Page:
The Ghost Palace of the Chinese Emperors
Yuanmingyuan was an almost unimaginably magnificent retreat created by emperors from the Qing Dynasty. Its destruction was an act of British retribution.
In 1873, German photographer Ernst Ohlmer was visiting Beijing when he decided to explore an area on the outskirts of town that was officially restricted to tourists. He brought along his camera and took photographs of what he found there before he was discovered by local authorities and thrown out.
The 12 glass negatives that remain from this excursion are haunting both in the images they present and the story of loss that they tell. In the black-and-white prints, the facades, ornate arches, and solitary walls of once-palatial palaces stand abandoned and crumbling, with overgrown vegetation beginning to envelop the sites.
There is a wild, desolate air to the scene that is magnified by the knowledge that these fragile remains only hint at the overwhelming grandiosity of what the location once held, and its overwhelming loss.
Just 13 years before Ohlmer set his lens on the deteriorating remains, Yuanmingyuan, which roughly translates to “The Garden of Perfect Brightness,” was one of the grandest sites in all of China.
Now commonly referred to as the Old Summer Palace, Yuanmingyuan was an almost unimaginably magnificent retreat created by emperors from the Qing Dynasty that displayed an incredible range of feats in architecture and artistry, not to mention the sheer riches of China.
Then, the Second Opium War was launched. The British and French invaders weren’t satisfied with forcing new concessions from the country they had invaded, they also plundered Yuanmingyuan of much of its treasures.
Then, Lord Elgin, commander of the British troops, issued a harrowing order that resulted in an act of extreme cultural destruction masquerading as revenge. The Old Summer Palace—which occupied an area about eight times the size of the Vatican City—was to be burned to the ground.
“You can scarcely imagine the beauty and magnificence of the places we burnt. It made one’s heart sore to burn them,” British Captain Charles Gordon wrote in a letter home. “In fact these palaces were so large, and we were so pressed for time, that we could not plunder them carefully. Quantities of gold ornaments were burnt, considered as brass. It was wretchedly demoralizing work for an army. Everybody was wild for plunder.”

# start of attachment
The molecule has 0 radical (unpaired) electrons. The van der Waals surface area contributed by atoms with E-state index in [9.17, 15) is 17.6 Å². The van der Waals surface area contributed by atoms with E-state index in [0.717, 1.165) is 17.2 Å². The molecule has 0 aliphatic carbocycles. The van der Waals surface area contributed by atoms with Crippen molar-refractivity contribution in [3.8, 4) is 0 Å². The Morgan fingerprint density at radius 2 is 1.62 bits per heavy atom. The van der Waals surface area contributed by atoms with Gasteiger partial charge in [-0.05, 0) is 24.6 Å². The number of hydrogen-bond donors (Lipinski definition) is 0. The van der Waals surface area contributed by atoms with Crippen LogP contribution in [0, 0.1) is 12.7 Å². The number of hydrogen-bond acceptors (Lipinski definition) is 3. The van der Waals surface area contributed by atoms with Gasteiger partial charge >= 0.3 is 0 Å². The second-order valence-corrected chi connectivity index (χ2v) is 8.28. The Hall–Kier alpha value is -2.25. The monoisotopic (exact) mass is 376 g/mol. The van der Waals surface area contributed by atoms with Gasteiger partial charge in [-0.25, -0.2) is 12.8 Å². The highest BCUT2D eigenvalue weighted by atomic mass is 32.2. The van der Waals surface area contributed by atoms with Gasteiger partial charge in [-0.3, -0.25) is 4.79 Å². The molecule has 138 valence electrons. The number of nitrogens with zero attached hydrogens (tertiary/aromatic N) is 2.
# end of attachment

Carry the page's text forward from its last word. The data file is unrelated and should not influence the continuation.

Over 150 years later, it is a loss that China still viscerally remembers and one that continues to exemplify the destructive force and cultural devastation wrought by colonialism.
Yuanmingyuan was first conceived by Qing emperor Qianlong starting in 1750. The emperor wanted to build an Imperial Garden that also had spaces for work, recreation, and spirituality and that would serve as the perfect summer getaway from the heat and chaos of life in the Forbidden City.
His successors continued to add to his vision and build on the site for over a hundred years, and it eventually became the primary residence for the Chinese rulers.
If history has shown us anything, it is that one of the sole purposes of royal families is to display their power, privilege, and, above all, riches in as bold and brazen a way as possible. The Qing emperors nailed this mission when they began building their summer palace.
Although “palace” is too tame a word for what the site eventually held. Massive in its sheer size, Yuanmingyuan was more like a royal compound or a mini royal city.
It was built both to incorporate and promote the natural features of the area, and it ultimately was built around three large gardens—the Garden of Perfect Brightness, the Garden of Eternal Spring, and the Garden of Elegant Spring.
While the natural surroundings of the area were of utmost importance to the design, that didn’t mean it was a tree-huggers paradise. There were all the fixings needed to make an emperor feel right at home.
Yuanmingyuan contained hundreds of structures including multiple palaces, libraries, theaters, galleries, and temples. These buildings were stuffed with works of sculpture and art and porcelain. There were jewels and furs and silks and a royal amount of gold.
“I love to linger over the recollection, but I cannot make you see it,” Robert McGhee, a chaplain assigned to the British army in 1760, wrote. “A man must be a poet, a painter, a historian, a virtuoso, a Chinese scholar, and I don’t know how many other things besides, to give you even an idea of it, and I am not an approach to any one of them. But whenever I think of beauty and taste, of skill and antiquity, while I live, I shall see before my mind’s eye some scene from those grounds, those palaces.”